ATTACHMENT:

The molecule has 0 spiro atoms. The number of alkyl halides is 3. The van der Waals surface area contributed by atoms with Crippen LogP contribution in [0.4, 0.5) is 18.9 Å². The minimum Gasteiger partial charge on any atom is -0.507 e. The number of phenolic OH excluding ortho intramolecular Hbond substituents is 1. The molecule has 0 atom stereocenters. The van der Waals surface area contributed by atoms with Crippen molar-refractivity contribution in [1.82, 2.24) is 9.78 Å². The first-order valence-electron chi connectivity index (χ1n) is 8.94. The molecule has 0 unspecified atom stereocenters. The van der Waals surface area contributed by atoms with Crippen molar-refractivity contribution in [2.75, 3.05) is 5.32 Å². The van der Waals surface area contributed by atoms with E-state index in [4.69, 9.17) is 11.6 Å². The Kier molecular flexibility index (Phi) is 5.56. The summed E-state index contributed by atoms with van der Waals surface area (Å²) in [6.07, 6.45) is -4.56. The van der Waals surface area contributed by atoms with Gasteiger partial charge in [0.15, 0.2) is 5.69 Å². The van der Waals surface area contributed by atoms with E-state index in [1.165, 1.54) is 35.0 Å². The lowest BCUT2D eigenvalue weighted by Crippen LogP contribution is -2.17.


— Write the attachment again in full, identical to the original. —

The molecule has 0 spiro atoms. The number of alkyl halides is 3. The van der Waals surface area contributed by atoms with Crippen LogP contribution in [0.4, 0.5) is 18.9 Å². The minimum Gasteiger partial charge on any atom is -0.507 e. The number of phenolic OH excluding ortho intramolecular Hbond substituents is 1. The molecule has 0 atom stereocenters. The van der Waals surface area contributed by atoms with Crippen molar-refractivity contribution in [1.82, 2.24) is 9.78 Å². The first-order valence-electron chi connectivity index (χ1n) is 8.94. The molecule has 0 unspecified atom stereocenters. The van der Waals surface area contributed by atoms with Crippen molar-refractivity contribution in [2.75, 3.05) is 5.32 Å². The van der Waals surface area contributed by atoms with E-state index in [4.69, 9.17) is 11.6 Å². The Kier molecular flexibility index (Phi) is 5.56. The summed E-state index contributed by atoms with van der Waals surface area (Å²) in [6.07, 6.45) is -4.56. The van der Waals surface area contributed by atoms with Gasteiger partial charge in [0.15, 0.2) is 5.69 Å². The van der Waals surface area contributed by atoms with E-state index in [1.165, 1.54) is 35.0 Å². The lowest BCUT2D eigenvalue weighted by Crippen LogP contribution is -2.17.